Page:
The Max Hey Medal was founded in 1993 and named in honour of the eminent British mineralogist Dr M.H. Hey (1904–1984). It has been established by the Council of the Mineralogical Society of Great Britain and Ireland and is awarded:
“To recognise existing and ongoing research of excellence carried out by young workers, within the fields of either Mineralogy, Crystallography, Petrology or Geochemistry. Evidence of excellence should be in the form of work published in highly-regarded, international scientific journals.”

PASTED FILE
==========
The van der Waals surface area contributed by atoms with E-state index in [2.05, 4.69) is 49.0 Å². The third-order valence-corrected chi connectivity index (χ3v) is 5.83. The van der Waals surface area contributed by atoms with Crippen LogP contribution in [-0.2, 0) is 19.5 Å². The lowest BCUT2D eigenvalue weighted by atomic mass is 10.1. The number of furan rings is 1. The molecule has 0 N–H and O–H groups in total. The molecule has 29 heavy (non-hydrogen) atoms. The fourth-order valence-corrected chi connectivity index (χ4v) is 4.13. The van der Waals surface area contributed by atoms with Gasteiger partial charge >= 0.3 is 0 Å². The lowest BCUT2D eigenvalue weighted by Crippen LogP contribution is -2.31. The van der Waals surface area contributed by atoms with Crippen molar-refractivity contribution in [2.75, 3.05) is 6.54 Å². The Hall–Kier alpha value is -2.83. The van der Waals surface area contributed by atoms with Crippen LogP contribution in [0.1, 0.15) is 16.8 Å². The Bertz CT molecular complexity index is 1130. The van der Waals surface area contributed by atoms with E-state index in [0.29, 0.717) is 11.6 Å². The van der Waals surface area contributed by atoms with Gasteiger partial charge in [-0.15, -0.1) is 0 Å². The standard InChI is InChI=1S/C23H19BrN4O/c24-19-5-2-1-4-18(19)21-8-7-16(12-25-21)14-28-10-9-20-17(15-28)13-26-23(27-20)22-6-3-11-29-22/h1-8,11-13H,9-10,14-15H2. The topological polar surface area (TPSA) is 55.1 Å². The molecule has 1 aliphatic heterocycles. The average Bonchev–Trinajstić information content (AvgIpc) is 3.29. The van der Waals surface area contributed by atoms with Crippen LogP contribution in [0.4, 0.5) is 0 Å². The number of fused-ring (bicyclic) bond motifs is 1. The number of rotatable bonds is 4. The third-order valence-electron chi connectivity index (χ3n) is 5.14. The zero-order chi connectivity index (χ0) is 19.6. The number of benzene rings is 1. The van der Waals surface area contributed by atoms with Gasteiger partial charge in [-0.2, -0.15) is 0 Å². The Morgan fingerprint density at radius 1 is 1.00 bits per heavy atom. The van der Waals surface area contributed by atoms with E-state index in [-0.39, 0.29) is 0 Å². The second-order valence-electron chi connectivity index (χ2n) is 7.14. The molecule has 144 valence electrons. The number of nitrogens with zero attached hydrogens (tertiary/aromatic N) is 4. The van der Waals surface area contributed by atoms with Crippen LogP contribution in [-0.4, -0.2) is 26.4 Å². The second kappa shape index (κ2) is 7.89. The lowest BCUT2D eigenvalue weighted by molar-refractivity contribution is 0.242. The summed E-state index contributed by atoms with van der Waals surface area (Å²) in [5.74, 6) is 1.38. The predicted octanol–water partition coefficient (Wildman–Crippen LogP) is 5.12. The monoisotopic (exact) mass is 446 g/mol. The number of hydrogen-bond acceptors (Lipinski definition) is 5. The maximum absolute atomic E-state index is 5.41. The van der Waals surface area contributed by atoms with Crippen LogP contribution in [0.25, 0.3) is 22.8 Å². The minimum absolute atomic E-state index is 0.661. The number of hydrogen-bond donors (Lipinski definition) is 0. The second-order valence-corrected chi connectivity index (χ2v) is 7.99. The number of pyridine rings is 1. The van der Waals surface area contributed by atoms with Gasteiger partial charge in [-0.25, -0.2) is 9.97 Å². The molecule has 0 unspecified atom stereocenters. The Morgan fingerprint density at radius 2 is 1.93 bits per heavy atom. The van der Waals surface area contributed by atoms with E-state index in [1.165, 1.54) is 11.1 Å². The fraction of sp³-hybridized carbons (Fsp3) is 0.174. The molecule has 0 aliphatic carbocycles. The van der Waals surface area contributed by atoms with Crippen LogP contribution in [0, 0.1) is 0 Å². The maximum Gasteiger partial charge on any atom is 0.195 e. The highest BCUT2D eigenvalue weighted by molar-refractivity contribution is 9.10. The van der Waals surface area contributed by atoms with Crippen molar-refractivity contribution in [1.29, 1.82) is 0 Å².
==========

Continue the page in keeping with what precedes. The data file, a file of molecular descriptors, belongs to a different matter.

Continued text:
Dr Kiseeva’s research is focussed on the application of experimental petrology to global petrological problems. As many geological processes, such as magma genesis, the formation of mineral deposits, or the metamorphism of rocks, cannot be observed directly because they occur deep within the Earth. Dr Kiseeva’s research uses laboratory experiments to confirm, or discredit, the hypothesis that have been made about their formation. Her current research projects are aimed at understanding how a number of economically and geologically important chemical elements partition themselves between the silicates of the outer parts of the Earth and sulphides, minerals and liquids rich in sulphur. This research covers a wide range of applications. It helps to shed light on Earth’s and Moon’s bulk compositions, mantle and core geochemistry, generation of basaltic lavas as well as to provide important information for metallurgy, polymetallic ore deposits and platinum group element (PGE) exploration.